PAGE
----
Whether you’ve got a bit of a creative block, need to better optimize your equipment, or want to expand your customer base, here are five quick tips to help you get the most out of your sublimation business.
If you’re doing sublimation, odds are you’re a creative person. And if you’re making money with sublimation, then odds are you’re pretty good a being a creative person. Creativity is like a muscle…if you don’t use it enough, it will start to wither away. Don’t let that happen to you! I know, you’re busy. It’s hard to find time to “be creative.” But there’s a way you can stretch your creativity AND benefit your sublimation business.
A great way to keep those creative juices flowing is to spend a few minutes each day on an ‘inspiration file!’ OK, you’re asking, “What on Earth is an ‘inspiration file’?” Stay with me here.
An ‘inspiration file’ is a file on your computer where you save images, ideas, and graphics that spark your creativity. Now, those items DO NOT have to be related to something you’re currently working on…just things that make you say, “That’s cool.”
Start with free image sites like unsplash.com, pexels.com, or pixabay.com. Just take a few minutes and scroll through the trending images, downloading and saving what catches your eye. You’ll find images that you like, but not necessarily images that fit an existing project. That’s OK! The idea here is to find stuff that triggers something in your creative spirit. Maybe it’s a beach scene. Maybe it’s a photo where you like the color palette. Doesn’t matter.
What you’re doing is creating an Inspiration File, and that file actually serves a dual purpose: it gets your creative side going in the moment AND builds a reservoir of ideas that you can draw from when you need that little creative jump start. And that can save you time (and money) when you’re in a bit of a creative slump and a customer needs something ASAP.
Save Printing Time
Sublimation can produce really stunning, full-color images and photos. Customers love it. YOU love it. But sometimes you wish that printer was just a little bit faster. There are a few steps you can take to maximize your time when you’re finally ready to send that work of art to the printer.
The first is to make sure you’re printing on the correct side of the paper. This one seems obvious, but we’ve all done it. We’ve invested in high-quality sublimation paper and yet we accidentally put the paper in upside down, printing on the untreated side. Wasted time, wasted ink, and wasted paper. Take that few extra seconds to make sure you’re printing on the treated side.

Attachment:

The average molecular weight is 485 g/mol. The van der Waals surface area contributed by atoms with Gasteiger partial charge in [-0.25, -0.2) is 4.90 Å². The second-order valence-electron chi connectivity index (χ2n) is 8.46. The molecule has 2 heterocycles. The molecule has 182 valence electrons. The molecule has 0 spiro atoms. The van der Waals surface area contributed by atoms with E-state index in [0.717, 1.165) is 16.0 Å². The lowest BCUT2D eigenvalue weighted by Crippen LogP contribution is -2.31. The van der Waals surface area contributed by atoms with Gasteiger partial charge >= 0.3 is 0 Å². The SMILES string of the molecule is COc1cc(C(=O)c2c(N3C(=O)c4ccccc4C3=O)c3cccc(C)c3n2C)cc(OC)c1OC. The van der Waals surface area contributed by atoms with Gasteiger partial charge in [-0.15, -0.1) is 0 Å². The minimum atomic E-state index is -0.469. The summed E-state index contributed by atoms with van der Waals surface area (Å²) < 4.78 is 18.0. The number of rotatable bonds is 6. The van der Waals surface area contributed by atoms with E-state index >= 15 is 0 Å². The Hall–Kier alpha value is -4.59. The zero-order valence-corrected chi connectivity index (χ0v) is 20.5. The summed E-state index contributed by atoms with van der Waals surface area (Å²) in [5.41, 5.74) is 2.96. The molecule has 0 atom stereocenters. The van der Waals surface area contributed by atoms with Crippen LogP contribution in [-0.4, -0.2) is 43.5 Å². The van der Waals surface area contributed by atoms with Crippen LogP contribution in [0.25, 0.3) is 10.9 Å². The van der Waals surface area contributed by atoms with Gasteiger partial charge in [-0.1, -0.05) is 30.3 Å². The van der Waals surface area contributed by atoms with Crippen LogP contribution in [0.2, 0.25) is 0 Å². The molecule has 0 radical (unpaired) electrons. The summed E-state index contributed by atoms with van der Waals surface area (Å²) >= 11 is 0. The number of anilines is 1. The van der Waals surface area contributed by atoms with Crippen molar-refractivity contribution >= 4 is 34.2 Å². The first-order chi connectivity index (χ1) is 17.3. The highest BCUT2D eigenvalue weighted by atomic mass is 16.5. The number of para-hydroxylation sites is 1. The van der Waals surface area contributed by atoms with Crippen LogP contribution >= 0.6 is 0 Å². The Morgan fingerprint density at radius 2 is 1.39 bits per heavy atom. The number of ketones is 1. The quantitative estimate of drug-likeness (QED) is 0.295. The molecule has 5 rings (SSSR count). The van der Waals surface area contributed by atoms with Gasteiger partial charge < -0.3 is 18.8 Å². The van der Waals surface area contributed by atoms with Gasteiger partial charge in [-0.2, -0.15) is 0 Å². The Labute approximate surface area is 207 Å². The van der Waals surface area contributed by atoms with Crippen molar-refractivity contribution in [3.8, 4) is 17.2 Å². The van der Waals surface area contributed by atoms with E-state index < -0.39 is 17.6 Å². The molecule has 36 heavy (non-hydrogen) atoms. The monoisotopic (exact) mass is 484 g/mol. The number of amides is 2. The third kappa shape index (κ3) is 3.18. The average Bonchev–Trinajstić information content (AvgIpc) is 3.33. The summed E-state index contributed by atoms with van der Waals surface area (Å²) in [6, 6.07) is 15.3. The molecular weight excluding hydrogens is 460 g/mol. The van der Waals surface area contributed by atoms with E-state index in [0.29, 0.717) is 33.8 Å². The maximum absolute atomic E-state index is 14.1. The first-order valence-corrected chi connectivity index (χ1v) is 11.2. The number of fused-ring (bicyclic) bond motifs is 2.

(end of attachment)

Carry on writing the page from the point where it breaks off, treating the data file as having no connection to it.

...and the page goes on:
The second is to do a quick nozzle check on a piece of plain copy paper at the start of each day. Print a simple graphic that uses all of the basic colors, and make sure they look correct. There’s nothing worse than sending a full-color photo to the printer only to discover there’s an ink clog in one of your colors. Again, wasted time, wasted ink and wasted paper. Sacrifice a sheet of plain paper to save yourself from a potential headache.
Finally, and this might be my favorite sublimation tip, print with the long edge of your paper in the printer (landscape) and set a custom paper size to 11” x 8.5” (or whatever your printer will accommodate). Why print this way?
Simple. By printing this way, the print head stays on the paper longer and the printer works more efficiently. The print head is doing more “working” (printing) and less “traveling” (moving back and forth while not printing) across the paper.
Know Your True Costs When Sublimating
When done right, the sublimation process creates truly stunning images and personalized gifts. You know how much your customers love those products…that’s why they keep coming back! They value what you do and what you offer. But are you selling yourself short when it comes to pricing your products?
The sublimation process typically has more variables than other fabrication processes. I’m amazed at how many businesses don’t take into account all of the factors that go into making a sublimated masterpiece! When pricing your next project, be sure to take into account the following:
- Obviously, the cost of the item you’re sublimating.
- The shipping costs to get the item to you.
- The cost of your design time to make a custom item.
- The cost of the ink…typically for small format sublimation you’re looking at $.01/sq. in.
- The cost of the paper.